It’s not every day that a category-killing retailer that’s been at the top of its game for more than a decade grows half-yearly profits by 80%!
Then again, 2020 wasn’t exactly an ordinary year.
And the profit growth for June–December was actually 86.2% if you don’t mind, off the back of a 23.7% increase in sales.
Online sales grew a phenomenal 162%.
And the share price?
At the time of writing, it was up 0.22%.
No, not 22%
Zero. Point. Two. Two. Per Cent.
The reason? Well, JB Hi-Fi Limited (ASX: JBH) had released its sales numbers in mid-January.
And, short of an unexpected splurge in expenses, the market was right to extrapolate that strong sales growth into an even stronger jump in profits.
Still, I was a little surprised JB Hi-Fi shares didn’t move higher, given the company boosted its dividend by 81%.
To be fair, valuations are tough to calculate right now.
Companies are (thankfully) not giving guidance, because of the COVID uncertainty.
They’ll soon start to cycle on the beginnings of the COVID crisis, as we begin to compare February 2021 to February 2020, then March, April and so on.
Who knows what further lockdowns we might face?
How quickly we’re vaccinated, what variants we might face, and how long it takes until the country is effectively fully immunised?
How our consumer behaviours will – and won’t – change?
Moreover, for those retailers selling non-consumable products, how many more televisions, fridges, freezers and sofas can we actually buy?
Which is not to say I’ve turned bearish on those retailers’ businesses.
Yes, many of us will go back to the stores in larger numbers in 2021 than we did in 2020.
But many of us will continue to buy online, impressed with the ease, speed and convenience (and often cheaper prices).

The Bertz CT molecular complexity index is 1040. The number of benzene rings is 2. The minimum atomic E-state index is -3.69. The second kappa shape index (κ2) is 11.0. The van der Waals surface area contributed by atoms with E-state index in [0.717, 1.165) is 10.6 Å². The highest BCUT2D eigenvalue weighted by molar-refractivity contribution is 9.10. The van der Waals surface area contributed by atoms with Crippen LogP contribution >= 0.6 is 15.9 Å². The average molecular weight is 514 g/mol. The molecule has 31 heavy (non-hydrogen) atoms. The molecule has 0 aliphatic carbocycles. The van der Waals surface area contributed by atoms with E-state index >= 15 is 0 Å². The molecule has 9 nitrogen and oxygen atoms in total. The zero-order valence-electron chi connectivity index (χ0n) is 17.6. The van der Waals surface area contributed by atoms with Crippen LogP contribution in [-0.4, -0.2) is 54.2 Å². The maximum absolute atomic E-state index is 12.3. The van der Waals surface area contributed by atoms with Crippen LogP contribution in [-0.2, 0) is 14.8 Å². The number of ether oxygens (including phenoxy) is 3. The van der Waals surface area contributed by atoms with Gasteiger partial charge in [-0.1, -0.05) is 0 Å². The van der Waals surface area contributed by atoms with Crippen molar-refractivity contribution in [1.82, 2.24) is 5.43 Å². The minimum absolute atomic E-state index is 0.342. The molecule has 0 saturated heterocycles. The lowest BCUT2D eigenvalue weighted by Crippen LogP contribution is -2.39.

That very uncertainty means there are a wide range of business outcomes for JB Hi-Fi and its ilk over the next 12–18 months.
And with it will likely come meaningful share price volatility as investors try to work out how much to pay for them.
The good news is that they don’t seem to be getting too carried away, today.
But what happens if (when?) these big retailers turn in slow growth or even sales declines in May, June or July?
It’s far from impossible; if your sales grew 20, 50 or 100% (as they did for some online retailers) last year, even if growth was flat this year, that’d be a helluva two-year jump.
And, as I wrote above, if you got your fill of new computers, desks and work-from-home supplies last year, you’re probably not going to be replacing it all in 2021.
Meaning that sales declines are in some cases, likely, and in almost all cases, possible.
Which, of course, the market should expect, and so it should take any such news in its stride.
Well, as I said, it should.
That doesn’t mean it will.
The problem is that, right now, we don’t know.
I own shares in some retail companies. I’m not selling any, and don’t have plans to (though, as ever, I reserve the right to, if circumstances change, and only in accordance with our staff trading policy if I do!).
I might even buy more shares in retail if the opportunity arises.
So this isn’t a warning or a suggestion to sell.
But it is a warning that I would be gobsmacked if share prices of COVID-beneficiaries aren’t more volatile than usual in 2021.
Volatility is, as I always like to say, the ‘ticket to the dance’.
It is to be endured because it can’t be avoided, but history suggests it’s worth putting up with for the returns that might just be on offer for share market investors.
As ever, knowing what you own, and why you own it, will stand you in good stead.
As will knowing that volatility will strike, often when you least expect it, and having a plan for how you’ll deal with it.
My tip: get used to the idea now so that, when it comes, you can shrug, curse it, but avoid doing anything silly.
Remember, investing should be long-term in nature. Think not about May, or even 2021.
Think about how your companies will be performing in 2024, 2026 and beyond…
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Motley Fool contributor Scott Phillips has no position in any of the stocks mentioned. The Motley Fool Australia has no position in any of the stocks mentioned. The Motley Fool has a disclosure policy. This article contains general investment advice only (under AFSL 400691). Authorised by Bruce Jackson.
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